Joined: 11 Apr 2012
Posts: 13
PostPosted: Mon Oct 12, 2015 8:48 pm Reply with quote
leafy sea dragon wrote:
Hey cool, it's you from the One Piece Podcast!

Regarding archiving this stuff, would there be the rare case of the original studio having lost that footage (whether due to their back-then lack of a desire to hold on to them, like Doctor Who; or a natural disaster destroys them, like Wallace & Gromit) and requesting the material? Toei seems to have problems finding things in their archives, so I'd imagine an organized, efficient, and complete archival system would be handy like that.


Cool, thanks for listening to the One Piece Podcast.

As for your question, I can't really speak for those shows or any foreign network or studio's method of achieving as I've only worked in the US for Disney and Time Warner. Also, film and tape archiving are 2 very different things (film being far more work frankly). I can't imagine if a right's holder came looking for a copy of something that we happened to have, that we'd not give them a digitized copy. Never had that experience though, so I don't know for sure!
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Exalted Incarnate



Joined: 21 Sep 2015
Posts: 283
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PostPosted: Mon Oct 12, 2015 8:58 pm Reply with quote
TsukasaElkKite wrote:
"Jelly donuts are my favorite! Nothing beats a jelly filled donut." Laughing


Quote:
Well, you can't expect kids to know what an onigiri is if they don't live in an area with strong Japanese presense...or even if they do. Or their parents for that matter. I suppose calling them "rice balls" or "balls of rice" would help, as I'm sure every American knows what rice is, though again, rice is used very differently in Japanese cooking than in American cooking, and the types of rice common to the Americas are too loose to form into balls.


Um...onigiri is Roanoa zoro's sword attack.
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EmperorBrandon
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Joined: 04 Oct 2002
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Location: Springfield, MO
PostPosted: Mon Oct 12, 2015 9:00 pm Reply with quote
Alan45 wrote:
@leafy sea dragon

You caught me, I honestly couldn't remember if it was spelled Lee or Li or some other variant. So I went in and pulled out The Sealed Card case. They used Shaoran on the back so that is what I used. It has been awhile, but I remember on the sub version of the TV series they consistently used one name while I was hearing the other. It was rather irritating once I noticed.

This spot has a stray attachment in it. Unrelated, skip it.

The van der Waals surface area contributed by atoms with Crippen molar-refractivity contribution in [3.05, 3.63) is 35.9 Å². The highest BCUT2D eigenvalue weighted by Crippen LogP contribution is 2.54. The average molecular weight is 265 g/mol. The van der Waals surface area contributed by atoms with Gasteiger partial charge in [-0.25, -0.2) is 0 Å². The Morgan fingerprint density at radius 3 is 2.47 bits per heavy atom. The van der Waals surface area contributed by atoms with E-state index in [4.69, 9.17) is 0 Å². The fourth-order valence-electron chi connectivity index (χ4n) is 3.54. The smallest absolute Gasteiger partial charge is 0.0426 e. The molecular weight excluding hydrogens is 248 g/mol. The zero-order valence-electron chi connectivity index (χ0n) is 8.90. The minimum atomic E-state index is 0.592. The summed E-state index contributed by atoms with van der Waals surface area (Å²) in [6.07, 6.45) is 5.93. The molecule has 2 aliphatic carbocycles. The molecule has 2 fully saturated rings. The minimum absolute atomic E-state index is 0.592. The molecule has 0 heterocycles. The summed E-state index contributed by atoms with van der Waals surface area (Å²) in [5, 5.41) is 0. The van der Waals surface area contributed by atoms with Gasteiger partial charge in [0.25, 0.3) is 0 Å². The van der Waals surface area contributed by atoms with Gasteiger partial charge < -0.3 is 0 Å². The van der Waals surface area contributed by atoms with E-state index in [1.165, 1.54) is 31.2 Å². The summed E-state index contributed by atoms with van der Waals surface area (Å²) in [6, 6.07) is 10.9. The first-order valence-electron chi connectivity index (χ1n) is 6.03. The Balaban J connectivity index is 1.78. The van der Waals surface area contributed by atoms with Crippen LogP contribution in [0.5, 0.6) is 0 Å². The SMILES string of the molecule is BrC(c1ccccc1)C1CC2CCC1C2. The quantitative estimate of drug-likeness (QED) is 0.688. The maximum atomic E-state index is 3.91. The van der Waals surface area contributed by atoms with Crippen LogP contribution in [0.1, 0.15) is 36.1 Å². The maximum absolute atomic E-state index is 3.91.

His original name (in Chinese order, so family name comes first) is "Li Xiaolang" (spelled "Shaoran" in Geneon's release and sometimes "Syaoran" officially in other instances). In Cardcaptors, he was "Li Showron", though IIRC they acted like Li was his given name and "Showron" was his family name.

For what it's worth, many characters in the original Japanese version refer to him by family name. Meiling calls him by given name. I've read that NISA's subtitles always subtitle him by his given name regardless of what he's called (Geneon's release did not do that), and it kind of annoys me hearing that because spoiler[the name he is called by Sakura changes: it's an important part of an episode late in the series.]
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leafy sea dragon



Joined: 27 Oct 2009
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PostPosted: Mon Oct 12, 2015 9:13 pm Reply with quote
JEArgumedo wrote:
As for your question, I can't really speak for those shows or any foreign network or studio's method of achieving as I've only worked in the US for Disney and Time Warner. Also, film and tape archiving are 2 very different things (film being far more work frankly). I can't imagine if a right's holder came looking for a copy of something that we happened to have, that we'd not give them a digitized copy. Never had that experience though, so I don't know for sure!


That's fine. I wanted to know if you've seen any cases of the original company that made the show or movie come over to request it because they themselves had lost it. Thank you for answering!

Exalted Incarnate wrote:
Um...onigiri is Roanoa zoro's sword attack.


Yes, I know that. In both the Viz manga and the FUNimation dub, however, it becomes translated as "Demon Slasher." Also, One Piece in North America is aimed at a somewhat older crowd.

Unless you mean that 4Kids left Zoro's attack as "Onigiri."

By the way, most of Zoro's sword attack names are puns: They're names of food and menacing-sounding names that are homonymous. The wordplay wouldn't work in English, so it seems both Viz and FUNimation chose to just translate the menacing-sounding name and go with that.
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Alan45
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PostPosted: Mon Oct 12, 2015 9:15 pm Reply with quote
@EmperorBrandon

Yes, I vaguely remember hearing "Li kun" and seeing Shaoran in the sub titles. And yes the change is significant.